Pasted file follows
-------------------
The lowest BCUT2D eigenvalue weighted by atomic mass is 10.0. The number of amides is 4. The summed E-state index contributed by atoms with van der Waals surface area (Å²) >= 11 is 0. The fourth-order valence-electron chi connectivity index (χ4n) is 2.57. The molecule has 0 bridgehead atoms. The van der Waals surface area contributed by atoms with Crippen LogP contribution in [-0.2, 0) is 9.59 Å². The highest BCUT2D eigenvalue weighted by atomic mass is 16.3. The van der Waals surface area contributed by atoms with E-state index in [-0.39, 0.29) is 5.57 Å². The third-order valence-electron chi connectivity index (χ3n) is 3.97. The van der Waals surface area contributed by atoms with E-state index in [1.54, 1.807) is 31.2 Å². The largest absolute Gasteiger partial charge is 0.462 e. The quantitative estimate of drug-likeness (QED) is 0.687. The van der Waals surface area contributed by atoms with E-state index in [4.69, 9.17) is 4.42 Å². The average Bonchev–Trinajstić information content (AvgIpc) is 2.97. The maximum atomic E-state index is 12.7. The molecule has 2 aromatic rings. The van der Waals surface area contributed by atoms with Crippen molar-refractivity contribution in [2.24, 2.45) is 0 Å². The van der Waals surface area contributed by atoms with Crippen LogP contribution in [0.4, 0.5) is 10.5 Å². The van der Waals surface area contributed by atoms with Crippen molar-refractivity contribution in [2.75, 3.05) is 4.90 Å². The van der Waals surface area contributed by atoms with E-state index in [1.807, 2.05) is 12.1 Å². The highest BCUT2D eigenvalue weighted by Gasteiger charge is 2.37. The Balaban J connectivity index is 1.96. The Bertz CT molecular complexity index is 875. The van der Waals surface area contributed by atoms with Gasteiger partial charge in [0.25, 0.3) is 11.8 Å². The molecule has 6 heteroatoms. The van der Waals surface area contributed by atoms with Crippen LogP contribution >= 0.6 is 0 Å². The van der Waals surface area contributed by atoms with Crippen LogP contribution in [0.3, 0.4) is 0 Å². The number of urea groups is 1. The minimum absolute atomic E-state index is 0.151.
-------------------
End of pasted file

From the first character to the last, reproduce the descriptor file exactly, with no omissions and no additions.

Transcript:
The lowest BCUT2D eigenvalue weighted by atomic mass is 10.0. The number of amides is 4. The summed E-state index contributed by atoms with van der Waals surface area (Å²) >= 11 is 0. The fourth-order valence-electron chi connectivity index (χ4n) is 2.57. The molecule has 0 bridgehead atoms. The van der Waals surface area contributed by atoms with Crippen LogP contribution in [-0.2, 0) is 9.59 Å². The highest BCUT2D eigenvalue weighted by atomic mass is 16.3. The van der Waals surface area contributed by atoms with E-state index in [-0.39, 0.29) is 5.57 Å². The third-order valence-electron chi connectivity index (χ3n) is 3.97. The van der Waals surface area contributed by atoms with E-state index in [1.54, 1.807) is 31.2 Å². The largest absolute Gasteiger partial charge is 0.462 e. The quantitative estimate of drug-likeness (QED) is 0.687. The van der Waals surface area contributed by atoms with E-state index in [4.69, 9.17) is 4.42 Å². The average Bonchev–Trinajstić information content (AvgIpc) is 2.97. The maximum atomic E-state index is 12.7. The molecule has 2 aromatic rings. The van der Waals surface area contributed by atoms with Crippen molar-refractivity contribution in [2.24, 2.45) is 0 Å². The van der Waals surface area contributed by atoms with Crippen LogP contribution in [0.4, 0.5) is 10.5 Å². The van der Waals surface area contributed by atoms with Crippen molar-refractivity contribution in [2.75, 3.05) is 4.90 Å². The van der Waals surface area contributed by atoms with E-state index in [1.807, 2.05) is 12.1 Å². The highest BCUT2D eigenvalue weighted by Gasteiger charge is 2.37. The Balaban J connectivity index is 1.96. The Bertz CT molecular complexity index is 875. The van der Waals surface area contributed by atoms with Gasteiger partial charge in [0.25, 0.3) is 11.8 Å². The molecule has 6 heteroatoms. The van der Waals surface area contributed by atoms with Crippen LogP contribution >= 0.6 is 0 Å². The van der Waals surface area contributed by atoms with Crippen LogP contribution in [0.3, 0.4) is 0 Å². The number of urea groups is 1. The minimum absolute atomic E-state index is 0.151.